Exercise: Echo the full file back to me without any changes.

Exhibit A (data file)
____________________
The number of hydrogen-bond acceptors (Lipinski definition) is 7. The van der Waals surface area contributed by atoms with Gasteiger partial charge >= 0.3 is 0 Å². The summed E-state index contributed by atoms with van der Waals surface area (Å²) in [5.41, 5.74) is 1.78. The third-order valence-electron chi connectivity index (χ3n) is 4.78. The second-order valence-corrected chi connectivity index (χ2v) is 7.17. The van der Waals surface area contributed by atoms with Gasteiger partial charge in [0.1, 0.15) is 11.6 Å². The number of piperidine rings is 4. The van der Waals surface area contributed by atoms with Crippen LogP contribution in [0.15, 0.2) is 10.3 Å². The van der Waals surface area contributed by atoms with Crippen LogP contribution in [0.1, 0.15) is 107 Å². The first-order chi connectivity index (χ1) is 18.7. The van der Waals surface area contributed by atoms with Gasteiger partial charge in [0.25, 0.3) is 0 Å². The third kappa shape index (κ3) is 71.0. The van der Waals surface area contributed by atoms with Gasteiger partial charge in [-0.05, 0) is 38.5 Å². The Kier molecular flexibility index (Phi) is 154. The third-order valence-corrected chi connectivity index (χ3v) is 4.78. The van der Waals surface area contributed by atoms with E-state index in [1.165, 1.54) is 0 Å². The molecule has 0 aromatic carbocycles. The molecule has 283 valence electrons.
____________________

The number of hydrogen-bond acceptors (Lipinski definition) is 7. The van der Waals surface area contributed by atoms with Gasteiger partial charge >= 0.3 is 0 Å². The summed E-state index contributed by atoms with van der Waals surface area (Å²) in [5.41, 5.74) is 1.78. The third-order valence-electron chi connectivity index (χ3n) is 4.78. The second-order valence-corrected chi connectivity index (χ2v) is 7.17. The van der Waals surface area contributed by atoms with Gasteiger partial charge in [0.1, 0.15) is 11.6 Å². The number of piperidine rings is 4. The van der Waals surface area contributed by atoms with Crippen LogP contribution in [0.15, 0.2) is 10.3 Å². The van der Waals surface area contributed by atoms with Crippen LogP contribution in [0.1, 0.15) is 107 Å². The first-order chi connectivity index (χ1) is 18.7. The van der Waals surface area contributed by atoms with Gasteiger partial charge in [0.25, 0.3) is 0 Å². The third kappa shape index (κ3) is 71.0. The van der Waals surface area contributed by atoms with Gasteiger partial charge in [-0.05, 0) is 38.5 Å². The Kier molecular flexibility index (Phi) is 154. The third-order valence-corrected chi connectivity index (χ3v) is 4.78. The van der Waals surface area contributed by atoms with E-state index in [1.165, 1.54) is 0 Å². The molecule has 0 aromatic carbocycles. The molecule has 283 valence electrons.